The library at Cornish College specializes in art, dance, design, music, performance production, and theatre. As of 2011 it held 4,700 CDs, 40,000 books, has 2,200 videos, and subscribed to 154 periodicals. Its special collections include an image collection and 35mm slides.[29]

Well known graduates[edit]

Actor Brendan Fraser, who graduated from Cornish in 1990, is one of Cornish's best known graduates. [30] Drag performer and winner of the fifth season of RuPaul's Drag Race Jinkx Monsoon Graduated from Cornish in 2010

References[edit]

  1. ^ Guide to the Cornish School of Allied Arts Records, 1893-1989; http://nwda.orbiscascade.org/ark:/80444/xv93389
  2. ^ Cornish, Nellie C. Miss Aunt Nellie: The Autobiography of Nellie C. Cornish, Ellen Van Volkenburg Browne and Edward Nordhoff Beck, eds. Seattle, University of Washington, 1964; pp. 89-91.
  3. ^ Cornish, Nellie C. Miss Aunt Nellie: The Autobiography of Nellie C. Cornish, Ellen Van Volkenburg Browne and Edward Nordhoff Beck, eds. Seattle, University of Washington, 1964; pp. 66-69.
  4. ^ Cornish, Nellie C. Miss Aunt Nellie: The Autobiography of Nellie C. Cornish, Ellen Van Volkenburg Browne and Edward Nordhoff Beck, eds. Seattle, University of Washington, 1964; pp. 73-75.
  5. ^ Mildred Andrews, Cornish School, HistoryLink Essay 596, December 26, 1998, updated on June 28, 2006. Retrieved 2010-05-25.
  6. ^ Cornish, Nellie C. Miss Aunt Nellie: The Autobiography of Nellie C. Cornish, Ellen Van Volkenburg Browne and Edward Nordhoff Beck, eds. Seattle, University of Washington, 1964; p. 91.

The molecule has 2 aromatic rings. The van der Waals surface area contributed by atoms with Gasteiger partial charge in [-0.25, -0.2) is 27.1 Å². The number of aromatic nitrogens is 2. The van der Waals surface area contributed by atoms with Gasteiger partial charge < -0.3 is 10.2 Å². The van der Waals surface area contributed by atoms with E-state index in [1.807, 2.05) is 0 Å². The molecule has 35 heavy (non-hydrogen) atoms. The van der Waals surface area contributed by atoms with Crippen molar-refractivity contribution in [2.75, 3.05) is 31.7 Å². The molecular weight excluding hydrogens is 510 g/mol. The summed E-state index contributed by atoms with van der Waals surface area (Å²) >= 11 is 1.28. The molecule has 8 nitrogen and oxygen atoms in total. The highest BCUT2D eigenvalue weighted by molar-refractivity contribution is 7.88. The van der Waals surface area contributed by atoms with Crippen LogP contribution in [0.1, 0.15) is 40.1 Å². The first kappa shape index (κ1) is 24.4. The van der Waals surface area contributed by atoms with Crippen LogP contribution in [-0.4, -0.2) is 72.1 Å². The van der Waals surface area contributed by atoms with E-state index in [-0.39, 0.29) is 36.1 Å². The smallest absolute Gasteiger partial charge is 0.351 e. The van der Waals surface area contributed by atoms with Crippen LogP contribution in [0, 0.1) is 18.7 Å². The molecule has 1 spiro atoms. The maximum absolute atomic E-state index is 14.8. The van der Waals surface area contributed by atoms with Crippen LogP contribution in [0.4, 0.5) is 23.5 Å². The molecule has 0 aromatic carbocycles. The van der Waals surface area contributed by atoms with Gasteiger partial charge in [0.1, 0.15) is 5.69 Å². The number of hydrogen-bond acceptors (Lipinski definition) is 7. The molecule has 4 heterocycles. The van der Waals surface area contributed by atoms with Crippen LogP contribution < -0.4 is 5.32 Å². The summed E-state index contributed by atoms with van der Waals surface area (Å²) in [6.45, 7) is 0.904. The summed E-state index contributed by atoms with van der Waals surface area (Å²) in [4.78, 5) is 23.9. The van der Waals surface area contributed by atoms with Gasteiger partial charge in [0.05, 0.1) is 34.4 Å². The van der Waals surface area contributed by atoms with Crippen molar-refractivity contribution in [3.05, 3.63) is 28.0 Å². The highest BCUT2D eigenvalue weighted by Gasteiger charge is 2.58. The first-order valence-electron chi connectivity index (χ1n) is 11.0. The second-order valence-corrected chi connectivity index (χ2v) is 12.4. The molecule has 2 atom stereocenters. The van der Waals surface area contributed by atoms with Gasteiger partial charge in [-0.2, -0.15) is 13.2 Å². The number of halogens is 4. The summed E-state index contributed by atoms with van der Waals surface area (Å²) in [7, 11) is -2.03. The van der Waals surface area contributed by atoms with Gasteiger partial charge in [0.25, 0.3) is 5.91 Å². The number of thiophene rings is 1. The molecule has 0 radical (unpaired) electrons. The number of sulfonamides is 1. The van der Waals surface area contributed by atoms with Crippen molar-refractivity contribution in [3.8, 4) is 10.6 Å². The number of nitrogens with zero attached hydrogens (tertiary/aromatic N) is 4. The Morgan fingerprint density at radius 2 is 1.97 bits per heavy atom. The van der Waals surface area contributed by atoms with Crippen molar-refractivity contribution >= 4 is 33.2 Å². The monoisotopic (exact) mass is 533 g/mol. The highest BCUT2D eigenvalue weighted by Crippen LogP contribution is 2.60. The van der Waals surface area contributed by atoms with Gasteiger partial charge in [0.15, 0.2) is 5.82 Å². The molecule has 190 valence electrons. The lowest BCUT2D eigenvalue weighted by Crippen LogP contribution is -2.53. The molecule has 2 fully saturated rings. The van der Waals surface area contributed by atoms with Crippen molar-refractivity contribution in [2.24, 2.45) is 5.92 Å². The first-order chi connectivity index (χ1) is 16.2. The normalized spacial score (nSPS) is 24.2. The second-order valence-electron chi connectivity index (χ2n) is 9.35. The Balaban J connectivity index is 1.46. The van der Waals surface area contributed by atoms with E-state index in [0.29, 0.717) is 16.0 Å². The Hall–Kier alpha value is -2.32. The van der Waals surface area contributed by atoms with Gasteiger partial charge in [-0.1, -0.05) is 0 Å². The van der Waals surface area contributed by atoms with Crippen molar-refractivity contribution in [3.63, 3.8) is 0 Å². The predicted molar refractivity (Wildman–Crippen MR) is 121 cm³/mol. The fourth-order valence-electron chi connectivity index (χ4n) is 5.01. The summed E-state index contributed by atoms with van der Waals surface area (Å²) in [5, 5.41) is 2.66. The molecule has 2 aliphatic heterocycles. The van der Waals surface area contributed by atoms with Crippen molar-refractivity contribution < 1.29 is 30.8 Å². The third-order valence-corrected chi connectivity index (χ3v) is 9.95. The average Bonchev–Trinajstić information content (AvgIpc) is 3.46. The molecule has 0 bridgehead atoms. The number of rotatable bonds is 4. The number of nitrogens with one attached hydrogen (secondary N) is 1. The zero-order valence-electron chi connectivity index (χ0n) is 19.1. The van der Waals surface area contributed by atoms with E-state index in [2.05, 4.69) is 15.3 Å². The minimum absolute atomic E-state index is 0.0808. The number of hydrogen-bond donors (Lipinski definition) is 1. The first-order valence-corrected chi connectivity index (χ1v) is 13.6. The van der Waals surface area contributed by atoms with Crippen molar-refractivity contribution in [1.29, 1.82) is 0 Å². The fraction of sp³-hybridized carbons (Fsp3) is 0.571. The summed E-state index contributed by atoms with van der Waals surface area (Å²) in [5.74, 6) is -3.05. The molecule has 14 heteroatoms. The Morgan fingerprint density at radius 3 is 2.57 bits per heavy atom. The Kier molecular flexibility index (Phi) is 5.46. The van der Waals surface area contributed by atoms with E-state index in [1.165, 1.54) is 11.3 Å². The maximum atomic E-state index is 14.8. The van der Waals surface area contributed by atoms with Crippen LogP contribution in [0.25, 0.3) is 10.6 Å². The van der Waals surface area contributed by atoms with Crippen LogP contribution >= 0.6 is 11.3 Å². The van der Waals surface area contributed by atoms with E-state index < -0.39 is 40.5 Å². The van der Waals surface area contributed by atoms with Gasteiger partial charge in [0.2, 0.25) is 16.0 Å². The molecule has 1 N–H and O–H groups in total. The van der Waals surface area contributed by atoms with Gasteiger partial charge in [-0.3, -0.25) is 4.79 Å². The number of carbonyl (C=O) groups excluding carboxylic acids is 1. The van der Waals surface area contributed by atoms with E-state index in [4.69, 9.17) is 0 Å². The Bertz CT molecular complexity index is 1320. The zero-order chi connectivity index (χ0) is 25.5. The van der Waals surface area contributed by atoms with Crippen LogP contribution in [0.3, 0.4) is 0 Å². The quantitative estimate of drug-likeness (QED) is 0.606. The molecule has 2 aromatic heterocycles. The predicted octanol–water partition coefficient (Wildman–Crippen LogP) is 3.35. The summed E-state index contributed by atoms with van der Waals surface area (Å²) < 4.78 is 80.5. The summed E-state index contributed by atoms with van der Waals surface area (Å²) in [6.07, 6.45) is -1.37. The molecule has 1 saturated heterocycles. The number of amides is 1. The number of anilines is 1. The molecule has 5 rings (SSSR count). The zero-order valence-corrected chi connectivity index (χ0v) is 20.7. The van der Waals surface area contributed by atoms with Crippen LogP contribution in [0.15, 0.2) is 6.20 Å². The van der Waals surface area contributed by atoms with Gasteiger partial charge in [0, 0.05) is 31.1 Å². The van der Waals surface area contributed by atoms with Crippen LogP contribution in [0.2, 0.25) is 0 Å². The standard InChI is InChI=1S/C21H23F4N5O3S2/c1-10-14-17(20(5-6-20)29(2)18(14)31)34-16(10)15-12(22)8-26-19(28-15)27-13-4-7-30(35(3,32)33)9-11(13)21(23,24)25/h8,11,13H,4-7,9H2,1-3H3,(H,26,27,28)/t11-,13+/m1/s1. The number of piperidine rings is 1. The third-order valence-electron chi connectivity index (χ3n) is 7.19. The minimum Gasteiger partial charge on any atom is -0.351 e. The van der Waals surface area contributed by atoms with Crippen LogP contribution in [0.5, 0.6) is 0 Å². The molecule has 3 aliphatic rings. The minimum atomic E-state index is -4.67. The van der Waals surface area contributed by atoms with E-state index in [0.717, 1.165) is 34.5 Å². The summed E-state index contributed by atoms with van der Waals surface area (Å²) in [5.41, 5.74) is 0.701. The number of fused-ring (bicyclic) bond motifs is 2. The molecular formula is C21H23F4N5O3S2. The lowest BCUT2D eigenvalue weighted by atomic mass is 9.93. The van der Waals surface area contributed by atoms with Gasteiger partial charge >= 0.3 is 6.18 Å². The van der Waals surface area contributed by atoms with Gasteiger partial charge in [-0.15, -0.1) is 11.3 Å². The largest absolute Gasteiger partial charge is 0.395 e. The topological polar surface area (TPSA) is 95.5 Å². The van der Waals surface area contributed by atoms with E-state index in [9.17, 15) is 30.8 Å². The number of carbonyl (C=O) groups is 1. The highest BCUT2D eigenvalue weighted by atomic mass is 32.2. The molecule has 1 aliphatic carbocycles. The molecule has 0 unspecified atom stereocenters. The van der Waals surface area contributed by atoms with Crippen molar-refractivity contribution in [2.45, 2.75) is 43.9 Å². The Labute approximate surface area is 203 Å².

7. ^ Berner 1991, pp. 92–93
  8. ^ Nate Lippens, short item on Cornish as part of "People Who Shaped Seattle", Seattle Metropolitan, May 2006, p. 59. Brenden Fraser went to Cornish and graduated with honors.
  9. ^ Cornish 1964, pp. 89–113
  10. ^ a b Berner 1991, pp. 93–94
  11. ^ Cornish 1964, p. 97
  12. ^ Cornish, Nellie C. Miss Aunt Nellie: The Autobiography of Nellie C. Cornish, Ellen Van Volkenburg Browne and Edward Nordhoff Beck, eds. Seattle, University of Washington, 1964; p. 121.
  13. ^ Cornish 1964, p. 109
  14. ^ Cornish 1964, pp. 133–134
  15. ^ Cornish, Nellie C. Miss Aunt Nellie: The Autobiography of Nellie C. Cornish, Ellen Van Volkenburg Browne and Edward Nordhoff Beck, eds. Seattle, University of Washington, 1964; p. 120.
  16. ^ Cornish 1964, pp. 112–113
  17. ^ Cornish 1964, pp. 170–171
  18. ^ Cornish 1964, pp. 160–161
  19. ^ Cornish 1964, pp. 245–249
  20. ^ Cornish 1964, pp. 154, 161–162
  21. ^ Cornish 1964, p. 163
  22. ^ Cornish 1964, pp. 204–205
  23. ^ Cornish 1964, p. passim.
  24. ^ Cornish 1964, pp. passim, esp. p. 252–261. The reference to "treading water" is on p. 255.
  25. ^ WASHINGTON - King County (page 2), National Register of Historic Places. Accessed online 31 January 2008.
  26. ^ WASHINGTON - King County (page 5), National Register of Historic Places. Accessed online 31 January 2008.
  27. ^ Landmarks Alphabetical Listing for O, Individual Landmarks, City of Seattle. Accessed 28 December 2007.
  28. ^ a b "National Register Information System". National Register of Historic Places. National Park Service. 2010-07-09. 
  29. ^ American Library Directory 2 (64th ed.). Information Today, Inc. 2011–2012. pp. 2568–2576. ISBN 978-1-57387-411-3. 
  30. ^ Halpern, Lisa (February 10, 2005). "Fraser's Edge". Cornish College of the Arts. Retrieved December 27, 2007. 
  • Mildred Andrews, Cornish School, HistoryLink Essay 596, December 26, 1998, updated on June 28, 2006.
  • Berner, Richard C. (1991), Seattle 1900-1920: From Boomtown, Urban Turbulence, to Restoration, Charles Press, ISBN 0-9629889-0-1 
  • Cornish, Nellie C. (1964), Browne, Ellen Van Volkenburg; Beck, Edward Nordhoff, eds., Miss Aunt Nellie. The autobiography of Nellie C. Cornish, foreword by Nancy Wilson Ross, Seattle: Univ. of Washington Press 

External links[edit]